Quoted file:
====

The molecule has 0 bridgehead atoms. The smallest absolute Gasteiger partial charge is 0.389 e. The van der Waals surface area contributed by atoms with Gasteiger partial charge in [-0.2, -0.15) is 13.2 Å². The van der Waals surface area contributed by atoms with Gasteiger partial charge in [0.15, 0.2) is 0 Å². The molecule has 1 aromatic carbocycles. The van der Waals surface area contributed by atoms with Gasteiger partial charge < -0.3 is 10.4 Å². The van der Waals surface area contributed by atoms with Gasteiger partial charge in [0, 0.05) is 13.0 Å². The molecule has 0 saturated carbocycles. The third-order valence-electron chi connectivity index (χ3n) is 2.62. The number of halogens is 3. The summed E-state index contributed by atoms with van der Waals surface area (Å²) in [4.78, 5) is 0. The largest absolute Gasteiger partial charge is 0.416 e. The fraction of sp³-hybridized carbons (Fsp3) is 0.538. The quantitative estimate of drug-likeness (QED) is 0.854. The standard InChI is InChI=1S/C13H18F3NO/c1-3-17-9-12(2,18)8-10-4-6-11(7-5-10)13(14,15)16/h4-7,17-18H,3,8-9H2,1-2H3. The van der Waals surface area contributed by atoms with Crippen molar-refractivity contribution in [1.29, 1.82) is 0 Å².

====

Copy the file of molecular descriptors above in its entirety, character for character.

The molecule has 0 bridgehead atoms. The smallest absolute Gasteiger partial charge is 0.389 e. The van der Waals surface area contributed by atoms with Gasteiger partial charge in [-0.2, -0.15) is 13.2 Å². The van der Waals surface area contributed by atoms with Gasteiger partial charge in [0.15, 0.2) is 0 Å². The molecule has 1 aromatic carbocycles. The van der Waals surface area contributed by atoms with Gasteiger partial charge < -0.3 is 10.4 Å². The van der Waals surface area contributed by atoms with Gasteiger partial charge in [0, 0.05) is 13.0 Å². The molecule has 0 saturated carbocycles. The third-order valence-electron chi connectivity index (χ3n) is 2.62. The number of halogens is 3. The summed E-state index contributed by atoms with van der Waals surface area (Å²) in [4.78, 5) is 0. The largest absolute Gasteiger partial charge is 0.416 e. The fraction of sp³-hybridized carbons (Fsp3) is 0.538. The quantitative estimate of drug-likeness (QED) is 0.854. The standard InChI is InChI=1S/C13H18F3NO/c1-3-17-9-12(2,18)8-10-4-6-11(7-5-10)13(14,15)16/h4-7,17-18H,3,8-9H2,1-2H3. The van der Waals surface area contributed by atoms with Crippen molar-refractivity contribution in [1.29, 1.82) is 0 Å².